And then all nature is abruptly drowned as an amplified chant rudely starts. It’s time to force the peace of religious incantation down ears of deaf apostates. Poor magpie you have no chance.





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Beak bath

A (common) barbet has been dipping into our bird-bath lately. It visited today too at a time when I could give it more than cursory attention.

One or two strange things I noticed. First, it didn’t seem particularly interested in drinking. It sat on the edge, to dip the tip of its magnificent red beak in, for a second or two, and then shake off the water that it scooped. Then again. And again. No raising of the head to let the water dribble down throat. Thirst was clearly not the reason behind this behaviour. Maybe it wanted to get wet but didn’t dare leave the safe rim and take a proper dip within the shallow bath?

This suspicion was confirmed when it next turned right around and lowered its tail into the water and took it out soon for a quick shake off. Then again. And again. The hind parts were being moistened.I had not seen any other bird do this.

And next came a ritual lasting a few minutes, where it dipped the beak right in and took it out moistened, to rub against the cement edge of the bath. All possible surfaces too, over and over again. Next it hopped onto a branch to better rub beak areas not easily polished on the bath rim, on another branch.Rather like a diligent cleaner ensuring all sides of a tooth were brushed.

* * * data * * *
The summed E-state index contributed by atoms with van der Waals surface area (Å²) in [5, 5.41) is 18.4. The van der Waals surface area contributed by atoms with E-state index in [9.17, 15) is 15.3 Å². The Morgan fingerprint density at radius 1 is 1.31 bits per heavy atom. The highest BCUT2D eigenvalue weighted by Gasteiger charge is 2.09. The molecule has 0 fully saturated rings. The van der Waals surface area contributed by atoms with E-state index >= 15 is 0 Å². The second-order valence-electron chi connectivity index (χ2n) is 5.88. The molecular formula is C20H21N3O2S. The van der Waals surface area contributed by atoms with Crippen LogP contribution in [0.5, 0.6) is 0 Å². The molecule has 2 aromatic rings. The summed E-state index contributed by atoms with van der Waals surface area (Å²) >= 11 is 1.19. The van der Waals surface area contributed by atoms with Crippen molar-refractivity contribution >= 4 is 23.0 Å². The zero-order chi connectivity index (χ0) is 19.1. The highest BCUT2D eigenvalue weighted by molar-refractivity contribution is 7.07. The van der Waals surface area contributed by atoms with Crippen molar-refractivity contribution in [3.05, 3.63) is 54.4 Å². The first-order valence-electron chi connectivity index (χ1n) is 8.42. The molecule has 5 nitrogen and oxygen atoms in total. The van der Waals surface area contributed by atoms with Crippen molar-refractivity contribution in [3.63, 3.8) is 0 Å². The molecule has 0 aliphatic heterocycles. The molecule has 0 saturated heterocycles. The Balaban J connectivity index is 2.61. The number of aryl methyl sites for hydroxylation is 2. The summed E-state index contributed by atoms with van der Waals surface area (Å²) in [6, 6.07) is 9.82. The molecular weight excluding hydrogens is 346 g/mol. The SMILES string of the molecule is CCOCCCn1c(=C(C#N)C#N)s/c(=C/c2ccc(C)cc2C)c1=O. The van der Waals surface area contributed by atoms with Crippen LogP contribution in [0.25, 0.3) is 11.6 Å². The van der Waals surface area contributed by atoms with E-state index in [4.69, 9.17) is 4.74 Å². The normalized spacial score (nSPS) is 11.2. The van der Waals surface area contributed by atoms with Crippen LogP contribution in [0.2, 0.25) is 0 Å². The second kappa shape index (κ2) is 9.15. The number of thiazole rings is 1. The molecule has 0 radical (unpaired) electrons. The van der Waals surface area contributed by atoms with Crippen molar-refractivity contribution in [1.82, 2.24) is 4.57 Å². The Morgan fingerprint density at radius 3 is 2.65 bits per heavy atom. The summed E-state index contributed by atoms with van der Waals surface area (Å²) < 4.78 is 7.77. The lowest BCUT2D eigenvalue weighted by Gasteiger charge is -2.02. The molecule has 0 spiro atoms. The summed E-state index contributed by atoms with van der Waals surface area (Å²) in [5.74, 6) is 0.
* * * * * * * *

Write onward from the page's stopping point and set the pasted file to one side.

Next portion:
Right back it came again to repeat the beak ritual on the rim. Next it let out its unmistakable and rather complex call. In celebration of the cleansing I thought. Not so, I soon found. A second barbet (probably spouse?) materialized beside the caller. I had not realized until then that we had two of them visiting our garden. The newcomer set immediately about pecking out various spots on the caller’s beak. Clearly relieved, the first bird flew away. Not so much as a thank you nod. Maybe it was the male?

Birds maybe saying to each other much more than we realize: ‘Please come help me get this spot off my beak’. And barbets more than other birds probably need to have these careful beak baths, given their life of constant boring.

Violence as entertainment


Any fool producer, totally lacking in creativity, can still produce blockbusters these days – simply by saturating a humdrum creation with gratuitous violence.  Analysts and professionals can then spend much energy debating whether this is really a bad thing. To conclude that exposure to violence on screen leads to a more violent society is not easy, and that alone is used as evidence to claim that loads of screen violence does no harm to society – or for that matter, even to toddlers.

We must expose ourselves incessantly to scenes of horrendous cruelty because this is what now entertains. Everything else is tame, dull and unappealing. We remain riveted by the powerful stimulation-packed instant gratification of the virtual while mundane real-life passes by. Pleasure and cruelty become one as various productions try to outdo one another in presenting scenes of senseless and unending cruelty. At high speed.

If we think all this is bad, we are asked first to show evidence in the form of scientific studies. And we can be sure that whatever sound studies we conduct, to show harm from such exposure, will be countered by another that shows there is no real harm. In the data flooded world, it is not the science that matters but the selective amplification or dampening of the evidence. And that decision is not in the hands of people interested in making lives happier. So we can be sure that we’ll continue to be ‘entertained’ by increasingly virulent forms of violence through all forms of media.